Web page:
C.’s fingerprint analysis, however, may be the first to be applied to Classical material. C. and a team of police investigators closely analyzed 74 fingerprints found on 36 ceramics out of a total of 400 fingerprints detected at Metapontum. Two to five fingerprints per pot is the norm; the largest number of fingerprints on a vessel is seven (p. 161). While a few red-figured pots and four supports carry fingerprints, most fingerprints were found on black-slipped mugs and trefoil oinochoai. The prints are usually located on the lower body, around the base, since the potter would hold the vessel by the base to dip it into the slip.11 C. presents three samples of the database sheets used for recording the fingerprints (Figs. 59a-c). He illustrates all studied fingerprints at a scale of 1:1 and in fourteen color figures with clear labeling, thus enabling other scholars to scrutinize his methodology and observations.12
It is paradoxical that the products of the potters’ hands very seldom carry traces of their makers’ hands: most ceramics (fine or coarse) and even the humble kiln supports receive a smoothing with burnishing and/or slipping which eliminates most fingerprints before firing.13 As with all scientific methods, dactyloscopy cannot provide all the answers: for example, not all fingerprints are good for analysis, nor does the presence of papillary lines always lead to attribution to specific fingers or to individual identification.14 Fingerprint analysis can, however, shed light on the demographics of the workshop (children vs. adults workmen) and detect individuals who were involved in hard manual work, since their papillary lines are thicker. In Metapontum, the team was successful in assigning twenty-four fingerprints to four persons (called Artisans A-D). Each artisan seems to have performed a specific task: Artisan A was a potter responsible for forming the rims of trefoil oinochoai, while Artisans B, C, and D must have been assistants responsible for dipping the mugs. The activity that leaves the largest number of fingerprints is indeed the dipping of vessels in the slip, with the artisan holding the vessel with three or five fingers (p. 144). The investigators assigned as many as eleven fingerprints to Artisan D. In rare cases, two individuals had worked on the same mug, dipping it twice, once from its rim and once from its base (pp. 144-145). The fingerprint analysis made therefore archaeologically visible the strong task specialization within the Metapontum workshops.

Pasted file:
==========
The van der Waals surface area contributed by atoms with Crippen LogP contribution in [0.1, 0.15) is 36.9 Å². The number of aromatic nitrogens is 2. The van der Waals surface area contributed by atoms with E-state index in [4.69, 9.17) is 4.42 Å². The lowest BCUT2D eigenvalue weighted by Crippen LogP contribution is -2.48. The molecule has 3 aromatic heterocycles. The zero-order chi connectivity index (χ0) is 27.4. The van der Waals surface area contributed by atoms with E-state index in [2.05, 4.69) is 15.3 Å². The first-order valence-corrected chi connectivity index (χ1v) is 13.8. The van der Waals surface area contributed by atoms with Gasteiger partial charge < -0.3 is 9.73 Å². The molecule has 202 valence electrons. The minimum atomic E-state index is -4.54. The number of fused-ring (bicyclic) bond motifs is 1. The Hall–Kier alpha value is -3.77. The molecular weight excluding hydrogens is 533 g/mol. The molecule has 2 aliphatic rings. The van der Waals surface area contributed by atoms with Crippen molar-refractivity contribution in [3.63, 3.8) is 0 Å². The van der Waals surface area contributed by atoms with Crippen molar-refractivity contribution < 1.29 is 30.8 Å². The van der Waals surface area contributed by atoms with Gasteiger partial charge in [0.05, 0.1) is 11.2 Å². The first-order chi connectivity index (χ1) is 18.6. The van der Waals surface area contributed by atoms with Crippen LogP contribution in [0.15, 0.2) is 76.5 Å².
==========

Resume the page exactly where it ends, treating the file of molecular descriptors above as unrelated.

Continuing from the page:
The Metapontum corpus of fingerprints is fascinating not only because of its size but, most importantly, because of their findspot, namely a production area. Even if other sites have comparable or larger number of fingerprints, such as the impressive group of fingerprints on 121 vessels from Monte Bibele in the province of Bologna (p. 137, n. 2), those were found in tombs and not within a potters’ quarter.
The second appendix of C.’ book offers a brief ethnographic description of a traditional family pottery workshop located in Cutrofiano in the province of Lecce. Their production was primarily cooking vessels intended for the local market. The workshop, visited once by C. in 1997, occupies an area of 50 square meters and is manned by three workmen and two potters (the two brothers who own it). Until very recently, most stages of production there varied little from those of antiquity. Recently, though, the brothers switched to an electric wheel, industrially prepared clay, and an electric kiln. In terms of task specialization, only the brothers form the vessels and stack the kilns. Slip immersion is relegated to the workmen. Two art students, holding internships at the workshop, are responsible for the painted decoration on the pots. Long experience accounts for the highly standardized sizes of the pots: for example, the Coli potters can throw a saucepan 20cm in diameter always within a margin of error of one to two centimeters without using any measuring instruments.